This week we finished our discussion of writing and professional life.

  • We reviewed last week’s response assignments. A few notes on these:
    • Cover letters are professional communications, so contractions, more conversational or familiar language, and the like should be avoided.
    • Things you have done that make you a good fit for the position need to be described in specific, concrete terms. If it isn’t concrete, it’s basically impossible for you to know how exactly the person reading will take it and you may either be setting them up to be disappointed in you or failing to really hype yourself as much as you should in the letter given what you did. Specificity takes the individual judgment call factor out of the picture.
    • Your goal is not to establish that you are better than the other candidates. The goal is to establish that you are the best candidate. (Remember our discussion of price-setting.)
  • We talked briefly about the transition happening in the writing economy today away from established journalistic brands and toward a new mix of marketing jobs, individual journalist brands, and online writing jobs for established media brands.
  • We talked about how writing as a hobby can also become a small, freelance income source.
  • We ended the discussion by talking about how writing assumes different forms based on what the author wants to do with the written piece. This sets us up to introduce a wildly different form of writing: poetry.

Next Week’s Assignment

I’ve picked out three fairly different poems for you to review for next week’s class. My goal in doing this is to highlight the breadth of English poetry, to find an accessible entry point for all of you (something in here should hopefully catch you), and to help you see how form is used in poetry and how it can be used in different ways in different types of verse.

The assignment is to pick one of the following three poems and look at the different tools used to make the poem work. You could look at rhyme scheme, feet, alliteration, or something else entirely, but you should try to identify the techniques being used and describe how the writer uses these tools to write his poem. (NOTE: Obviously 500 words is a short response relative to the length of the Tolkien poem especially. So I am not asking you to respond to an entire poem. Instead, identify a single technique or set of lines and analyze those.)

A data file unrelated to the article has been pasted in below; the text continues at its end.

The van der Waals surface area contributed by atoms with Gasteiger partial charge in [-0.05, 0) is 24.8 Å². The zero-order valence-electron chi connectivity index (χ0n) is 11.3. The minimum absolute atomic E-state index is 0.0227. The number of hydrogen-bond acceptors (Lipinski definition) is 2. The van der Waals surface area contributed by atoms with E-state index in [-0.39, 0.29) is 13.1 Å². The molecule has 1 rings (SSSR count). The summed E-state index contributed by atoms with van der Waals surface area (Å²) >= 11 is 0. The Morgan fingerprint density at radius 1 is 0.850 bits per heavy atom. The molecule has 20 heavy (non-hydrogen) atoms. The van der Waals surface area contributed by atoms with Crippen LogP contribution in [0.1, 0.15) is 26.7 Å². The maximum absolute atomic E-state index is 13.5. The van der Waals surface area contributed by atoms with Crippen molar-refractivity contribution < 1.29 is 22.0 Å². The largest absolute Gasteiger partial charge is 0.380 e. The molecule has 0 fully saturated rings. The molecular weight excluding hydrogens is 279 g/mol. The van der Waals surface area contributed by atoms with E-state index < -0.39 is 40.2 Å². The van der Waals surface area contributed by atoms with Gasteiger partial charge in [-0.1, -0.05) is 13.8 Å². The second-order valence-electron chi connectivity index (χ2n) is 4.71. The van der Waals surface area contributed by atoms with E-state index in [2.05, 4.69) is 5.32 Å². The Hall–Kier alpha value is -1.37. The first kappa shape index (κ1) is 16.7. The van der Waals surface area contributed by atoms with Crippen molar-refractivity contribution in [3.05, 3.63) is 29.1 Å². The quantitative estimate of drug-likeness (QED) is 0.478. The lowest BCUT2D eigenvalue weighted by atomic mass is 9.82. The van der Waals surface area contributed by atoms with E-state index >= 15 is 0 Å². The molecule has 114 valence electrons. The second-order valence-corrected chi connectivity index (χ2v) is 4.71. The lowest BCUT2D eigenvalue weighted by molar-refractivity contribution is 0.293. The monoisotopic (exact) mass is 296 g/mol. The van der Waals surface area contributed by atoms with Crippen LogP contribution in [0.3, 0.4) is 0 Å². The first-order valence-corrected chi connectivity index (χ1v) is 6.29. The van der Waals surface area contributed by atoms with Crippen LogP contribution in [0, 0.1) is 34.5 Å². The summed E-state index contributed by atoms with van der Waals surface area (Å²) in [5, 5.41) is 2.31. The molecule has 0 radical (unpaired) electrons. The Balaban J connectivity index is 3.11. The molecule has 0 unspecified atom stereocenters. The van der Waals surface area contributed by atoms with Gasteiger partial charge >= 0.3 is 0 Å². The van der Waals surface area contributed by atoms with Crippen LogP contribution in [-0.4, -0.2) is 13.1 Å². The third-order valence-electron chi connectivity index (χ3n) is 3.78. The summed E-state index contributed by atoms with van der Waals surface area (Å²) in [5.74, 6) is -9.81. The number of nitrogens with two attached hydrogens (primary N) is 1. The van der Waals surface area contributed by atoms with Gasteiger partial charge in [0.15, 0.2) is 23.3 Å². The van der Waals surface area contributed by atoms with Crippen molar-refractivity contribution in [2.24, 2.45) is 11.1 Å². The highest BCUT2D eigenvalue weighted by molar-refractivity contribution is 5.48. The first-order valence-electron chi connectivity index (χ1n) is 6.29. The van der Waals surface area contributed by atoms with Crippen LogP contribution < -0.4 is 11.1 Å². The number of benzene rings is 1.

First Poem: Shakespeare’s Sonnet 18

Shall I compare thee to a summer’s day?
Thou art more lovely and more temperate:
Rough winds do shake the darling buds of May,
And summer’s lease hath all too short a date:
Sometime too hot the eye of heaven shines,
And often is his gold complexion dimm’d;
And every fair from fair sometime declines,
By chance, or nature’s changing course, untrimm’d;
But thy eternal summer shall not fade
Nor lose possession of that fair thou ow’st;
Nor shall Death brag thou wander’st in his shade,
When in eternal lines to time thou grow’st;
So long as men can breathe or eyes can see,
So long lives this, and this gives life to thee.

JRR Tolkien’s “Sam’s Rhyme of the Troll”

Troll sat alone on his seat of stone,
And munched and mumbled a bare old bone;

For many a year he had gnawed it near,

For meat was hard to come by.

Done by! Gum by!
In a cave in the hills he dwelt alone,

And meat was hard to come by.
Up came Tom with his big boots on.
Said he to Troll: ‘Pray, what is yon?

For it looks like the shin o’ my nuncle Tim,

As should be a-lyin’ in graveyard.

Caveyard! Paveyard!
This many a year has Tim been gone,

And I thought he were lyin’ in graveyard.’
‘My lad,’ said Troll, ‘this bone I stole.
But what be bones that lie in hole?

Thy nuncle was dead as a lump o’ lead,

Afore I found his shinbone.

Tinbone! Thinbone!
He can spare a share for a poor old troll,

For he don’t need his shinbone.’
Said Tom, ‘I don’t see why the likes o’ thee
Without axin’ leave should go makin’ free

With the shank or the shin o’ my father’s kin;

So hand the old bone over!

Rover! Trover!
Though dead he be, it belongs to he;

So hand the old bone over!’
‘For a couple of pins,’ says Troll, and grins,
‘I’ll eat thee too, and gnaw thy shins.

A bit o’ fresh meat will go down sweet!

I’ll try my teeth on thee now.

Hee now! See now!
I’m tired o’ gnawing old bones and skins;

I’ve a mind to dine on thee now.’
But just as he thought his dinner was caught,
He found his hands had hold of naught.

Before he could mind, Tom slipped behind

And gave him the boot to larn him.

Warn him! Darn him!
A bump o’ the boot on the seat, Tom thought,

Would be the way to larn him.
But harder than stone is the flesh and bone
Of a troll that sits in the hills alone.

As well set your boot to the mountain’s root,

For the seat of a troll don’t feel it.

Peel it! Heal it!
Old Troll laughed, when he heard Tom groan,

And he knew his toes could feel it.
Tom’s leg is game, since home he came,
And his bootless foot is lasting lame;

But Troll don’t care, and he’s still there

With the bone he boned from its owner.

Doner! Boner!
Troll’s old seat its still the same,

And the bone he boned from its owner!

Amazing Grace

Amazing grace, How sweet the sound
That saved a wretch like me.
I once was lost, but now I am found,
Was blind, but now I see.

‘Twas grace that taught my heart to fear,
And grace my fears relieved.
How precious did that grace appear
The hour I first believed.

Through many dangers, toils and snares
I have already come,
‘Tis grace has brought me safe thus far
And grace will lead me home.

The Lord has promised good to me
His word my hope secures;
He will my shield and portion be,
As long as life endures.

Yea, when this flesh and heart shall fail,
And mortal life shall cease
I shall possess within the veil,
A life of joy and peace.